Sacramento Bee does a lousy job of helping voters understand why that matters...
By Brad Friedman on 5/19/2014, 6:05am PT  

California is making it slightly more difficult for millionaires and billionaires like the Koch Brothers to secretly and fraudulently influence elections in the state.

As the Sacramento Bee tried to report it...

Nonprofit organizations that make political contributions in California will have to disclose more information about the source of their money under a law Gov. Jerry Brown signed Wednesday.

Senate Bill 27 was inspired by the 2012 ballot measure wars in California, when two out-of-state nonprofit groups poured $15 million into fighting Proposition 30 and supporting Proposition 32. Because of the groups' nonprofit status, they were not required to report where their donations originally came from, leading some to describe the contributions as "dark money."

"Leading some to describe"? It was dark money! The groups did not disclose who the donors were when they spent millions and millions of that dark money to try and fraudulently effect election outcomes in the state!

It was all money laundered through Koch Brothers front groups, as the SacBee failed to note for some reason, but as the Mercury News reported last year when the scheme finally came to light...

It was California Republican fundraiser Tony Russo's idea to solicit donations for nonprofit groups with 501(c)4 status as a way to conceal donors' identities, according to documents released by the FPPC [California's Fair Political Practices Commission]. For federal tax purposes, non-profit groups with that distinction are not required to name their contributors.

In an interview with state investigators, Russo said he consulted representatives of the Koch brothers about his plan and won their support.

The entire scheme was run through two Rightwing dark money outfits calling themselves the American Future Fund and the ironically-named Americans for Responsible Leadership.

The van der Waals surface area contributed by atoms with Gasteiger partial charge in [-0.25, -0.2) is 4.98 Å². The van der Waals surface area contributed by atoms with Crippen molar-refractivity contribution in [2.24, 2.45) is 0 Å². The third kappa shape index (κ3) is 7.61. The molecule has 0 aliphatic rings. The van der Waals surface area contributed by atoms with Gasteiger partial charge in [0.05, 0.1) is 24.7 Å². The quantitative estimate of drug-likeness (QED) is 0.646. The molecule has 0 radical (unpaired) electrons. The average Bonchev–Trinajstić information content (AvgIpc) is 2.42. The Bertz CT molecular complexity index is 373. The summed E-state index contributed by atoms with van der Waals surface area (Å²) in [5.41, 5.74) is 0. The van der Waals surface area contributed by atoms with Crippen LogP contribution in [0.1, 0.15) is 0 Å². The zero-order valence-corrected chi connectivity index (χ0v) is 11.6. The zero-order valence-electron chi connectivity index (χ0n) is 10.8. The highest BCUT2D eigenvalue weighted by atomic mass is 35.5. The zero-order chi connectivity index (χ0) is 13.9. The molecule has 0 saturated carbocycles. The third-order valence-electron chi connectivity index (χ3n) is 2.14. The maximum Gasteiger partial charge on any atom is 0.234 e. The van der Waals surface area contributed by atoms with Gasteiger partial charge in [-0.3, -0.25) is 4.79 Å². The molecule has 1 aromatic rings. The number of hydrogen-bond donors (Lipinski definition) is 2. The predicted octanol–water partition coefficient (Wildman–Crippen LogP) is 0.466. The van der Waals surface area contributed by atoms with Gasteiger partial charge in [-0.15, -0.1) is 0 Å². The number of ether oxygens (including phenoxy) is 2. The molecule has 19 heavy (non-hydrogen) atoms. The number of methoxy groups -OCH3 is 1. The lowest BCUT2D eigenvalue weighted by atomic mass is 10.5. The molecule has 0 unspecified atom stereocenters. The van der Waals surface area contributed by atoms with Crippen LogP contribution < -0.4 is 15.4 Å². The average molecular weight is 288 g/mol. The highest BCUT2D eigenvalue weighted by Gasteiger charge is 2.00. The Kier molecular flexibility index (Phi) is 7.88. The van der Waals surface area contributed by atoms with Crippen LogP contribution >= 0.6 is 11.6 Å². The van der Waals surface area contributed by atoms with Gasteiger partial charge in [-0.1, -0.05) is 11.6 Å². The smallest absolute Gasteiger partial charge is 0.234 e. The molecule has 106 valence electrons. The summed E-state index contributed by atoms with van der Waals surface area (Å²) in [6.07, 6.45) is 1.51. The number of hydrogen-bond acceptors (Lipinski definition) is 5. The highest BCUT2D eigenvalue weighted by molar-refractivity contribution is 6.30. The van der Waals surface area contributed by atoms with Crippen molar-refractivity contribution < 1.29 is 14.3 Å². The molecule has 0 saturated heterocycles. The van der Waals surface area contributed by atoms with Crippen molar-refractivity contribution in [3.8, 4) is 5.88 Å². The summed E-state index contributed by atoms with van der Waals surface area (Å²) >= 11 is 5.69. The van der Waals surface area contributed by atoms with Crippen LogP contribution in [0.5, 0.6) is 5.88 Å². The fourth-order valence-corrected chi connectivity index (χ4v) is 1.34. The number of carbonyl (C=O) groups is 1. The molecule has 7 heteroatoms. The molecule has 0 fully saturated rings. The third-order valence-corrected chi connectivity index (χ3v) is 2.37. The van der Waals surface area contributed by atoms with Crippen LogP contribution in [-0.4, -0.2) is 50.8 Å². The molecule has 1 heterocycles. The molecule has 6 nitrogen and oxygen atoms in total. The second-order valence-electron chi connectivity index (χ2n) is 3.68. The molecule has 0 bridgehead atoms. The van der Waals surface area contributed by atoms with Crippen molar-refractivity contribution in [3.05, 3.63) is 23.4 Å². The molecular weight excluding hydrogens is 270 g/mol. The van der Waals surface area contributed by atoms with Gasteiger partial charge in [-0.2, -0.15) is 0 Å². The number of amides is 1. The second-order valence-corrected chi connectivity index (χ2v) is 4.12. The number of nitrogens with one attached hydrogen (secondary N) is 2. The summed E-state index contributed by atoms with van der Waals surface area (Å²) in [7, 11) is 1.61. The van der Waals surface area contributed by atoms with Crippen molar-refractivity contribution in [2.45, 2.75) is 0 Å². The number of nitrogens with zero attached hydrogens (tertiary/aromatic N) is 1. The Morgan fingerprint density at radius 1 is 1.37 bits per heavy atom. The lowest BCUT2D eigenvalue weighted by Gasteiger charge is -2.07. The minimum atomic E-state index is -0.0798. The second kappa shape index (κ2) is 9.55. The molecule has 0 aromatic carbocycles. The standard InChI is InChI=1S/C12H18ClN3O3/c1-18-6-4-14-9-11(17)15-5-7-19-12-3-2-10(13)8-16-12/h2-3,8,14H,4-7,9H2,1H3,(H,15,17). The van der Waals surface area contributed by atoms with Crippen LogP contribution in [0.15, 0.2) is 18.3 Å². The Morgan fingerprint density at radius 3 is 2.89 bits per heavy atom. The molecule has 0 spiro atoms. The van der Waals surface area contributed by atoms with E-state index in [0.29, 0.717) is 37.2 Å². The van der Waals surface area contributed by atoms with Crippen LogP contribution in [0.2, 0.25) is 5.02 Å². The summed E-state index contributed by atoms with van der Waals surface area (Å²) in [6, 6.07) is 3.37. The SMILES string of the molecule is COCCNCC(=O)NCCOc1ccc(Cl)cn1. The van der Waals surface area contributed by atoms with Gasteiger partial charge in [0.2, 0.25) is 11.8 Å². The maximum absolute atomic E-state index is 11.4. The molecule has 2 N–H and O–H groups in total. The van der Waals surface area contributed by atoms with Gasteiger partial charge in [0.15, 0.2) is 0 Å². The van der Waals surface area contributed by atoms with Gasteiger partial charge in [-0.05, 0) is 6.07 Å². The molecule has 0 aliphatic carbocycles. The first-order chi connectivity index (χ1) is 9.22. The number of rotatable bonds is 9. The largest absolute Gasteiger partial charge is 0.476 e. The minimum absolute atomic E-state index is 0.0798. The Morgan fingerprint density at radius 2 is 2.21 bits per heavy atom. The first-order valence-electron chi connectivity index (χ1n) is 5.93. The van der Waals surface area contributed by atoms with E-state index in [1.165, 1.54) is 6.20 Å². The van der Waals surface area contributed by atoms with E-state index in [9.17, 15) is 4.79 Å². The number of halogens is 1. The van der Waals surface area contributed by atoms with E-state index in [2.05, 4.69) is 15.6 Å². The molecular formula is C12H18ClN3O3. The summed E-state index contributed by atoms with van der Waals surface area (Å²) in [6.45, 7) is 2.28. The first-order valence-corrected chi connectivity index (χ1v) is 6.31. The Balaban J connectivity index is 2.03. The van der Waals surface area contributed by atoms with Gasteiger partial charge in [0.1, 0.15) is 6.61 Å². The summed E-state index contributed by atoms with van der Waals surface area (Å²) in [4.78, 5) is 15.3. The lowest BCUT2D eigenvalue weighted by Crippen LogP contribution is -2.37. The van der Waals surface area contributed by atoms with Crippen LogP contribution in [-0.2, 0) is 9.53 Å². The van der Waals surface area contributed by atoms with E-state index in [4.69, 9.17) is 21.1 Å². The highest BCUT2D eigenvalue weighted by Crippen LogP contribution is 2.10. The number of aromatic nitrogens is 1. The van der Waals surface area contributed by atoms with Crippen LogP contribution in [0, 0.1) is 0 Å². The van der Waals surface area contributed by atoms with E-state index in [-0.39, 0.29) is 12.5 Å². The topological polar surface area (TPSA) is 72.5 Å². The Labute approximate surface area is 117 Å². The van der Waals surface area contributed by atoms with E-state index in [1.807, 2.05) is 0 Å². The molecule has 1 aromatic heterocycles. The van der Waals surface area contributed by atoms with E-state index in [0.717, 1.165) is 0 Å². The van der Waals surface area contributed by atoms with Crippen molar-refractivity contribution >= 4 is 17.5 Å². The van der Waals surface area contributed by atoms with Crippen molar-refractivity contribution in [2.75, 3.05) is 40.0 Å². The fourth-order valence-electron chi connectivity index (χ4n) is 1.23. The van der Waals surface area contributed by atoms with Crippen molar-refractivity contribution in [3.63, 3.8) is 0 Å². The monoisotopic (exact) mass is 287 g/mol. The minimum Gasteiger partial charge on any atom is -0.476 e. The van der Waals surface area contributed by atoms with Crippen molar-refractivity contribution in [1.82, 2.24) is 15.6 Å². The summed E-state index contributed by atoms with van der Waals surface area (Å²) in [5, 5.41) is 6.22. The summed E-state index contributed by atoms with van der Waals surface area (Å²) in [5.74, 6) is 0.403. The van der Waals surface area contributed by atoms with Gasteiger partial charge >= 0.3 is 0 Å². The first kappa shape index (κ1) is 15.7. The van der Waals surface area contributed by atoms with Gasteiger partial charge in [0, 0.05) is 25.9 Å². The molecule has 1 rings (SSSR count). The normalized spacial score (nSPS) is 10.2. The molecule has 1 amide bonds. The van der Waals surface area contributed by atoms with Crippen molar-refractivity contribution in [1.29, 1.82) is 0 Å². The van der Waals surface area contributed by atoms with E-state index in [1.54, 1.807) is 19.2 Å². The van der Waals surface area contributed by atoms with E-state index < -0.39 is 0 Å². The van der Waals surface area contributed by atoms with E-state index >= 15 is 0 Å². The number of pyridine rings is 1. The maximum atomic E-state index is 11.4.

It was that failure to disclose, which the law signed by Brown is meant to prevent from here on out.

But let's continue with SacBee...

The state's political watchdog went after the groups and secured a $1 million settlement last fall when the Arizona nonprofits acknowledged an error in campaign finance reporting. But requiring politically active nonprofits to disclose their donors required a change of state law.

"An error"? It was not an error, SacBee, the entire scheme was meant to hide the names of the people, most of them millionaires and billionaires, who made the political donations. Aside from the $1 million fine to the out-of-state group, the two pretend organizations which received the $15 million in dark money to spend on CA election propaganda were also required to pay back the $15 million to the state as part of the same action.

Of course, by the time they were caught having bastardized our democracy, it was too late to do anything about it. The elections had already been effected, and the $15 million was gone, as Mercury News explained last year...

The Small Business Action Committee will be forced to pay $11 million, and the California Future Fund for Free Markets will have to pay $4.08 million. However, it wasn't immediately clear how the two groups will make these huge payments since the money is long gone.

The Small Business Action Committee said it was "blindsided" by the FPPC's demand that it give back the $11 million donation it received last year.
"We don't have this money anymore, and the state knows we've already spent it," [Small Business Action Commitee's attorney Steve] Churchwell said.

So, yes, through a complicated scheme of millionaires and billionaires giving money, secretly, to non-profit "social welfare organizations", who gave the money to other such groups, who then gave it to other groups to directly influence elections, they got away with it. Of course, the Kochs have more than enough to repay that $15 million. As do many of the donors involved in the scheme, such as Koch pal Charles Schwab. But they won't. And, unlike you or I, if we were caught passing, let's say, a fake $20 bill, none of the people involved in the scheme will ever spend a day in jail for having essentially laundered millions.